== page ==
August 17 2013: Above-ground construction is still in relatively early stages, but the U Condos condo tower and luxury townhouse complex …
… has already drastically transformed the southwest corner of Bay and St Mary Streets, seen here on September 26 2008 when a surface parking lot still occupied part of the development site
Strong presence: Construction of the U Condominiums complex is really beginning to turn heads on Bay Street now that one of its two towers is climbing steadily higher above its 3-storey podium and the concrete shells for luxurious townhouses that will wrap around three sides of the property.
Although passersby have been able to see above-ground construction activity since January, it has been only in recent weeks that the huge scale of the project — and the tremendous visual impact it will have on the neighbourhood — have become apparent.
The project’s townhouse component has noticeably changed the pedestrian experience on Bay Street, while the west tower — which has climbed more than six storeys on its way to 45 — already hints at how drastically it and the even taller east tower will change the neighbourhood skyline. (Construction of the east tower has so far reached only as high as the townhouses.)
This artistic illustration, from an online promotional brochure that had been available on the U Condos website, shows how the completed towers will look when viewed from the same perspective as the two photos above.
September 11 2012: Iron framework for the SkyBridge span has been installed atop the two condo highrises on the eastern half of the Residences of Pier 27 construction site
This artistic rendering, which appears on a marketing billboard outside the Pier 27 condo construction site, shows how the SkyBridge will appear when complete
September 11 201: SkyBridge construction viewed from the public sidewalk along Queen’s Quay Blvd. on the north side of the building site
Bridge building: Construction activity at The Residences of Pier 27 has become considerably more fascinating to passersby now that a signature SkyBridge span is fast taking form atop the B1 and B2 buildings on the east half of the condo site.
The first time I noticed that SkyBridge construction had commenced was when I passed the site on August 22, and saw several beams jutting into the air from the west wall of one of the buildings. I couldn’t get back down to the area to take another look until September 3, by which point it appeared that work on the frame was complete.
August 31 2012: The 55-storey Four Seasons Toronto hotel and condo tower viewed from the corner of Hazelton Avenue and Scollard Street
Light & airy: Every time I have looked up at the new Four Seasons Hotel and condo tower in Yorkville, I’ve been amazed that it doesn’t appear to soar 55 storeys high. It does look and feel very tall, of course, but it doesn’t have a hulking, looming or even overwhelming presence like many towers just half its height. I never understood why — until I read “A tower that aims to ‘blend into the sky” in the August 31 Globe and Mail.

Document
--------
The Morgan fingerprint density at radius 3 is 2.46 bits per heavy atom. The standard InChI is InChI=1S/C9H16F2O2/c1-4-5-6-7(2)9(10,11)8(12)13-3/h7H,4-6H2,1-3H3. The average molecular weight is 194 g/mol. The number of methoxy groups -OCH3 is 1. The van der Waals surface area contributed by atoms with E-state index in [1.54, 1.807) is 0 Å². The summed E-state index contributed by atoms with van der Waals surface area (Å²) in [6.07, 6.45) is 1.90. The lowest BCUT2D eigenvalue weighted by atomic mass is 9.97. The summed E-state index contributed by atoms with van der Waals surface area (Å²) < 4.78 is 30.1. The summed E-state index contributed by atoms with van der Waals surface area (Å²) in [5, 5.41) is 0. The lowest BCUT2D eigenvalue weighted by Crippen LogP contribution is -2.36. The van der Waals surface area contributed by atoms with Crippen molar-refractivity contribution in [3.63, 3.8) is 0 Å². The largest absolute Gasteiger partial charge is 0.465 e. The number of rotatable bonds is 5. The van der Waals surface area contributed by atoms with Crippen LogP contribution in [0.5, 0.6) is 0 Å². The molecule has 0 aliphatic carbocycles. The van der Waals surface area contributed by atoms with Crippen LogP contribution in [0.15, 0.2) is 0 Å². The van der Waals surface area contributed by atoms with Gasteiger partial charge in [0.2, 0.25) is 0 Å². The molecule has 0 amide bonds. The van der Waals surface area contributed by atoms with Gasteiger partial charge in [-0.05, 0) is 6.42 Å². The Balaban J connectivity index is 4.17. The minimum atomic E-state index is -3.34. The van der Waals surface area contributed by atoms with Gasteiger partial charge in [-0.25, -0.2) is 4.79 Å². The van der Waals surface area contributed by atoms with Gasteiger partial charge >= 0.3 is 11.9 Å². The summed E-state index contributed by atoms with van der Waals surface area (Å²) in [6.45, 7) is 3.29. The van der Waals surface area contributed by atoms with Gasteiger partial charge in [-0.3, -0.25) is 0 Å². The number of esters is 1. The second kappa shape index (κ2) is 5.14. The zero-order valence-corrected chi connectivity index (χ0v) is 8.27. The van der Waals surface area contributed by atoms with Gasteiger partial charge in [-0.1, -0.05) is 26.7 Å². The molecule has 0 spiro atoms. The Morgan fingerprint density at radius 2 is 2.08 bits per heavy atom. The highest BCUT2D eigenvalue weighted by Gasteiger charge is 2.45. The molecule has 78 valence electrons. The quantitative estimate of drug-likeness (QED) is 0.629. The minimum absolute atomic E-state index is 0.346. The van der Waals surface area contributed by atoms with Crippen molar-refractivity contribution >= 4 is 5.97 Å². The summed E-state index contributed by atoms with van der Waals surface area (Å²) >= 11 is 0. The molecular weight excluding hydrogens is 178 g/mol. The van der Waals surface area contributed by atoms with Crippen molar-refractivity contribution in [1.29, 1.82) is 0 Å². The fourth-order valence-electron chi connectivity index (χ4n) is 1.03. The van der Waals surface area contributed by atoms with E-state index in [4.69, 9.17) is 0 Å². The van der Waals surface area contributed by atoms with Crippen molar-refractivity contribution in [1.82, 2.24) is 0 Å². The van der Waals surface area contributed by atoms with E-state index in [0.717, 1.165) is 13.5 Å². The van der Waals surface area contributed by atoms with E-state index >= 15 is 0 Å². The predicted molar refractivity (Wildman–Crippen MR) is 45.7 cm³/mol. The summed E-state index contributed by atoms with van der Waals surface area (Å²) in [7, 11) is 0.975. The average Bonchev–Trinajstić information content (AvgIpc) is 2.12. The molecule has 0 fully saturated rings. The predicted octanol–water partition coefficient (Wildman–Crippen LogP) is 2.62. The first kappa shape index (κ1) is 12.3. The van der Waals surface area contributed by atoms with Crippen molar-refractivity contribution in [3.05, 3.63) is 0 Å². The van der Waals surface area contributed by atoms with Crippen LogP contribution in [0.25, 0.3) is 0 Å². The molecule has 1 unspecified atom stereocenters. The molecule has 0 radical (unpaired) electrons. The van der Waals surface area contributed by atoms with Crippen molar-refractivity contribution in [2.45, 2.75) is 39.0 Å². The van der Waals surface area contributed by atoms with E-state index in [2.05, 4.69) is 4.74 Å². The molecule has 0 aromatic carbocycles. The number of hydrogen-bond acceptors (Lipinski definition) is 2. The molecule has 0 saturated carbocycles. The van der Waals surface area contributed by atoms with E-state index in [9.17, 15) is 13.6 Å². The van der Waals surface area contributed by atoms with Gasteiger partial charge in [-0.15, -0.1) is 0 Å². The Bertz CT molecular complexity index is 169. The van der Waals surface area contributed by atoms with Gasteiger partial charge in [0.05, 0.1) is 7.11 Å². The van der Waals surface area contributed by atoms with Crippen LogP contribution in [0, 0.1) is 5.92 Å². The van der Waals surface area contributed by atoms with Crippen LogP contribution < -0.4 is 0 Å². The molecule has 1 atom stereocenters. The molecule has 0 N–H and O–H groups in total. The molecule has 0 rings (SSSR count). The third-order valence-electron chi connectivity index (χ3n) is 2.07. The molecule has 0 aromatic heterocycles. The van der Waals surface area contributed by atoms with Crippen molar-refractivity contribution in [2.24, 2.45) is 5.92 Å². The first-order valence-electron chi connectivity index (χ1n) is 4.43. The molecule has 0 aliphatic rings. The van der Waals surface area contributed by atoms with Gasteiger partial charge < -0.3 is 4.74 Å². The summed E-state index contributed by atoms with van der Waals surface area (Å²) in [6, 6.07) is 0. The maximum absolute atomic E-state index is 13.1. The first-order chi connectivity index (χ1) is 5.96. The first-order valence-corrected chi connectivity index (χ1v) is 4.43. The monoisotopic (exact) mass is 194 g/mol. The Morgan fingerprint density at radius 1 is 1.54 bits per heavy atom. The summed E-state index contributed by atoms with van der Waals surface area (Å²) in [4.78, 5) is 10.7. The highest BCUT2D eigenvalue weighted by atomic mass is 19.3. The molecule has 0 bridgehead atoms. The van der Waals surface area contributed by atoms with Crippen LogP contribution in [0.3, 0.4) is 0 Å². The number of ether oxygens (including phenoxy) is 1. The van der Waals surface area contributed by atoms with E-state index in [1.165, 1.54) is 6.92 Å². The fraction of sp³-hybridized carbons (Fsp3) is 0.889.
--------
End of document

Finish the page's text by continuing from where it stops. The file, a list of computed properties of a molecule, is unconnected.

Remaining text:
Clewes explains how the skyscraper was designed to be “light on its feet,” achieving “a kind of fading of the tower where it meets the sky.” Different types of glass cladding were extensively researched and tested to see how they would relate to the sky; ultimately, an American-made high-performance glass with no tint was selected.
“We wanted something …. that would take on the character of the sky without being hyper-reflective,” Clewes said, adding that the glass helps the tower “just blend into the sky.”
June 13 2012: The Burano condo tower, viewed from the north on Bay Street, has long been in public view as the construction climbed 50 floors above the ground …
… and the 3-storey glass atrium at the north side of the Burano condo site is finally in full view, too, now that hoarding has been removed from Grosvenor Street
June 13 2012: Landscaping and construction of an Italian-style piazza is underway next to the atrium on the Grosvenor Street flank of the condo complex
June 13 201: Most of the rebuilt Bay Street facade of the historic Addison automotive building is now visible as construction hoarding is gradually removed from the sidewalk
June 13 2012: The new Women’s College Hospital building (left) rises behind the Burano condo complex, viewed here from the southeast corner of Bay and Grenville Streets
Better views: Construction progress on the Burano Condominium on Bay Street has been clearly visible for many months as the tower climbed 50 storeys into the sky, but now passersby are getting to see how downtown’s newest skyscraper looks at street level.